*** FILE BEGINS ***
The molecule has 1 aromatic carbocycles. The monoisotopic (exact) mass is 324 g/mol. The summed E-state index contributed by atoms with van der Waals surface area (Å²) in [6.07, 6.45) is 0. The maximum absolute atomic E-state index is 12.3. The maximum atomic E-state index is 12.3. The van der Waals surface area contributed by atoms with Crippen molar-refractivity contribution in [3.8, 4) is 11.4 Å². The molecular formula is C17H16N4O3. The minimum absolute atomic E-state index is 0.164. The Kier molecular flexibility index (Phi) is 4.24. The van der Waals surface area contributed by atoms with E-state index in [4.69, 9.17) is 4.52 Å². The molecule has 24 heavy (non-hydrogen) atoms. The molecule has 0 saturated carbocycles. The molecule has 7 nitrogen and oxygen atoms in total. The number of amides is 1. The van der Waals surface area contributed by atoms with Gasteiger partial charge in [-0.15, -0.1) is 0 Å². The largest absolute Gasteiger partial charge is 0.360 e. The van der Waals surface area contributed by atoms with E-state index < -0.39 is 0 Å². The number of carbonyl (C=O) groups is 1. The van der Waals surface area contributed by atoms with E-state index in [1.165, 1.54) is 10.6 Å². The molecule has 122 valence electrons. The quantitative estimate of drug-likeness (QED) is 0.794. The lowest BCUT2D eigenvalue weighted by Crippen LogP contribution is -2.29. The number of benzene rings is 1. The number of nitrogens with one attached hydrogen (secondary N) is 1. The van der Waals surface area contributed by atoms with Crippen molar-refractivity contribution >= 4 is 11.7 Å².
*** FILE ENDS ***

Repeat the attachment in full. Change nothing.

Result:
The molecule has 1 aromatic carbocycles. The monoisotopic (exact) mass is 324 g/mol. The summed E-state index contributed by atoms with van der Waals surface area (Å²) in [6.07, 6.45) is 0. The maximum absolute atomic E-state index is 12.3. The maximum atomic E-state index is 12.3. The van der Waals surface area contributed by atoms with Crippen molar-refractivity contribution in [3.8, 4) is 11.4 Å². The molecular formula is C17H16N4O3. The minimum absolute atomic E-state index is 0.164. The Kier molecular flexibility index (Phi) is 4.24. The van der Waals surface area contributed by atoms with E-state index in [4.69, 9.17) is 4.52 Å². The molecule has 24 heavy (non-hydrogen) atoms. The molecule has 0 saturated carbocycles. The molecule has 7 nitrogen and oxygen atoms in total. The number of amides is 1. The van der Waals surface area contributed by atoms with Gasteiger partial charge in [-0.15, -0.1) is 0 Å². The largest absolute Gasteiger partial charge is 0.360 e. The van der Waals surface area contributed by atoms with E-state index < -0.39 is 0 Å². The number of carbonyl (C=O) groups is 1. The van der Waals surface area contributed by atoms with E-state index in [1.165, 1.54) is 10.6 Å². The molecule has 122 valence electrons. The quantitative estimate of drug-likeness (QED) is 0.794. The lowest BCUT2D eigenvalue weighted by Crippen LogP contribution is -2.29. The number of benzene rings is 1. The number of nitrogens with one attached hydrogen (secondary N) is 1. The van der Waals surface area contributed by atoms with Crippen molar-refractivity contribution >= 4 is 11.7 Å².